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Systemic Treatment Administration

In June 2018, Cancer Care Ontario became aware of a hospital issue relating to the administration of three systemic treatment drugs (Pembrolizumab, Nivolumab and Panitumumab) where more than the expected amounts of the drug remained in the IV tubing, resulting in variation in intended dose delivery to some patients.

On Tuesday, June 26, Cancer Care Ontario sent a Safety Bulletin to all 74 Ontario hospitals that deliver systemic treatment asking them to review hospital policies and procedures for all low volume, high concentration medications, to ensure that the intended dose is reaching the patient.

All 74 hospitals reviewed their processes and reported their findings to Cancer Care Ontario.

In total, we learned that 35 out of 74 hospitals identified process issues dating back to the initial administration of the three drugs. Of the 35 hospitals, 28 identified approximately 1,000 patient records for review by the medical team, and the reviews have been completed. The other seven hospitals identified process issues but no patients were treated with the drugs at those sites.

All of the impacted hospitals took immediate steps to correct the issue through changing their practices and notified affected patients based on the hospitals’ procedures and policies.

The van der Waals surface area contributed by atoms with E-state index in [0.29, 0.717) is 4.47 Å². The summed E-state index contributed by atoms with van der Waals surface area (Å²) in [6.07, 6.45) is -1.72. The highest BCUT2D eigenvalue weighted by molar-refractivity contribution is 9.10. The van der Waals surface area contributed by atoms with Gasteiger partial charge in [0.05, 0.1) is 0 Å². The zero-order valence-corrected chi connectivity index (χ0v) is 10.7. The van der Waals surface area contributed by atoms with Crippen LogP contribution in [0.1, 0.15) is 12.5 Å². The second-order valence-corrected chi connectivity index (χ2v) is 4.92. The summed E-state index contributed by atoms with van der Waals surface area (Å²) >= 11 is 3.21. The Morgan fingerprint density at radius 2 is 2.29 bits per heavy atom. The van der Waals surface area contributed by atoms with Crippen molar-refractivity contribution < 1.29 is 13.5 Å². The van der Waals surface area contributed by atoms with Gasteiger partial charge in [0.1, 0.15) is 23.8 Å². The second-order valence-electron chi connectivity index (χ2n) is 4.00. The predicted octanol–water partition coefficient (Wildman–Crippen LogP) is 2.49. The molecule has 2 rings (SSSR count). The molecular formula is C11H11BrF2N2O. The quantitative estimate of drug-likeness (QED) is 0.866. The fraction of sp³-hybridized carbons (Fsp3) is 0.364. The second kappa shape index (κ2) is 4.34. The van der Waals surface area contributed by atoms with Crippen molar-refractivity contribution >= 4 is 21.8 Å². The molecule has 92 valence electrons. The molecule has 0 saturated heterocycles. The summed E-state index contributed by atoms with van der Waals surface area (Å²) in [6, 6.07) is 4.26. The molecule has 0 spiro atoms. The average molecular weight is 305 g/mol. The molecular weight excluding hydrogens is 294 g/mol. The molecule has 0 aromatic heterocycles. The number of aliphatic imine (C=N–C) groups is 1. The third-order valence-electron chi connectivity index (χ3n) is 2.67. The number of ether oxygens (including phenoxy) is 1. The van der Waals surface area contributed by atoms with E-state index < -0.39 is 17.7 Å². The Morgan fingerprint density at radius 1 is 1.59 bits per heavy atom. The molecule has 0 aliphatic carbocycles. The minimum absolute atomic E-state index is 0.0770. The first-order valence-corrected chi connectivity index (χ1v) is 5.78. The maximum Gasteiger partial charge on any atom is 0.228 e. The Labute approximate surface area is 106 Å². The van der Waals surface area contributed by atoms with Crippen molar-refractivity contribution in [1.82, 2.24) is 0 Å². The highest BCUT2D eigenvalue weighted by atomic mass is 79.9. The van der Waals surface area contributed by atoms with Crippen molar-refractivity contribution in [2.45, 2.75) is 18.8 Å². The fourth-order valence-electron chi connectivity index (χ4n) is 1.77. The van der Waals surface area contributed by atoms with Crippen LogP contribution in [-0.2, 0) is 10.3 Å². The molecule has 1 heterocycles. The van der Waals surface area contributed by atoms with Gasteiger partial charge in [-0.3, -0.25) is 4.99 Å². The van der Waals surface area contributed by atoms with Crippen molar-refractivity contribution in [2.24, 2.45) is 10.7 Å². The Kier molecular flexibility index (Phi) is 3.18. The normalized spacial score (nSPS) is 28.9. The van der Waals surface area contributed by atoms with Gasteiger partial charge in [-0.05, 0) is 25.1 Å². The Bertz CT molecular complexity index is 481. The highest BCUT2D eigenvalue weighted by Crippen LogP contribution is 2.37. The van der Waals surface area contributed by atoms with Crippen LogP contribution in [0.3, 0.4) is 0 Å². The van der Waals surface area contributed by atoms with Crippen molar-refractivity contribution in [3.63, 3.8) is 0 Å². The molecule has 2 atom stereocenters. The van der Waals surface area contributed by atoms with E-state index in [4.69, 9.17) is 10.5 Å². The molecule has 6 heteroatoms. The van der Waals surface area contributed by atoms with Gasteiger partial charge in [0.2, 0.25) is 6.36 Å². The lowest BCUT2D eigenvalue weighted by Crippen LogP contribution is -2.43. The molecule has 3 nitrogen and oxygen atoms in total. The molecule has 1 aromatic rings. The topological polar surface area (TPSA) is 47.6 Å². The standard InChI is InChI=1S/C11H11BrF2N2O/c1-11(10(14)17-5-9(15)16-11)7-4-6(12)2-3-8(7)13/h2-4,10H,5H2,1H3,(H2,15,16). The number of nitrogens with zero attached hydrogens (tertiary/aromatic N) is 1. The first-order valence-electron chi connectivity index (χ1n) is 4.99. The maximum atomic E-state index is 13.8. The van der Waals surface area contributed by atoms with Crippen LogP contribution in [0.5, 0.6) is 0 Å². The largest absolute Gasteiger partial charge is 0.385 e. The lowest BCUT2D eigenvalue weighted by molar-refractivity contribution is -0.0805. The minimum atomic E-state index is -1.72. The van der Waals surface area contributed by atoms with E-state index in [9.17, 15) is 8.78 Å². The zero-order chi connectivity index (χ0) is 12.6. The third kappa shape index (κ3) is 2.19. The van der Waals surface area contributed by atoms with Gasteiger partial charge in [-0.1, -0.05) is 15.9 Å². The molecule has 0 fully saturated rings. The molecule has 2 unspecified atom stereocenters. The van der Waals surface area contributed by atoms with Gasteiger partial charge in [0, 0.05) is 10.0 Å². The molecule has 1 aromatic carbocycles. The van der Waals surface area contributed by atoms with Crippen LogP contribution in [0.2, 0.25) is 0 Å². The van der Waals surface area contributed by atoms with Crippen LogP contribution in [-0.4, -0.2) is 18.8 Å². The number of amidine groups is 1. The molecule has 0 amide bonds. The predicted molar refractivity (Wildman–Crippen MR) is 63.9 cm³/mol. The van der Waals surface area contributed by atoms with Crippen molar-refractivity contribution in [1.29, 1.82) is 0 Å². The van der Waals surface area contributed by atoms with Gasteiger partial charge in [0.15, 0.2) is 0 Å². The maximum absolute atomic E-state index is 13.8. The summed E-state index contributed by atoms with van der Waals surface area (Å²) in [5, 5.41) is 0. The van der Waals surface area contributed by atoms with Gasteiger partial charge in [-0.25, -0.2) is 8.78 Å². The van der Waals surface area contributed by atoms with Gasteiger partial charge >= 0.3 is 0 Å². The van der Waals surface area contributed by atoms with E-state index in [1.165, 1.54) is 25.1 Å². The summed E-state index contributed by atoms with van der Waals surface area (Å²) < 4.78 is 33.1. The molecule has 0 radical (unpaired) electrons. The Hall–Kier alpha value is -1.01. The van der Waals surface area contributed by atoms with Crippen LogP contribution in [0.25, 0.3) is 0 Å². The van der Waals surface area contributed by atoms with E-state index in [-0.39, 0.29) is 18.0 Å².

Cancer Care Ontario has initiated a plan to work with its hospital partners to do a thorough root cause analysis to understand the factors that may have contributed to this issue. In addition, we are updating our clinical guidelines for the safe administration and handling of systemic treatment, and we will ensure that learnings from the root cause analysis and guideline update are included in the approved education for specialized oncology nurses delivering systemic treatment in Ontario.

We recognize this can be concerning for patients and their families. Patients who are unsure whether their treatment may have been affected are encouraged to contact their hospital and speak to their physician.

Definition of Systemic Treatment

  • Chemotherapy treatment is the use of drugs that slow or stop cancer cells from growing, multiplying or spreading to other parts of the body.
  • Targeted therapy is a type of treatment that targets a cancer’s specific genes, proteins, or the tissue environment that contributes to cancer growth and survival.
  • Immunotherapy is a type of treatment to stimulate or restore the ability of the immune (defense) system to fight infection and disease.

Pembrolizumab, Nivolumab and Panitumumab

Pembrolizumab, Nivolumab and Panitumumab are used to treat locally advanced and metastatic cancers. Pembrolizumab and Nivolumab are immunotherapies, and Panitumumab is a targeted therapy.


  • Pembrolizumab is used for treating a type of skin cancer (melanoma) or lung cancer (non-small cell) that has spread or cannot be removed by surgery.
  • Nivolumab is used for treating a type of skin cancer (melanoma), lung cancer (non-small cell), kidney cancer (renal cell) or head and neck cancer that cannot be removed by surgery or has spread to other parts of the body. It may also be used for treating Hodgkin Lymphoma, a type of blood cancer.
  • Panitumumab is used for treating colorectal, small bowel or appendiceal cancer that has spread to other organs in the body.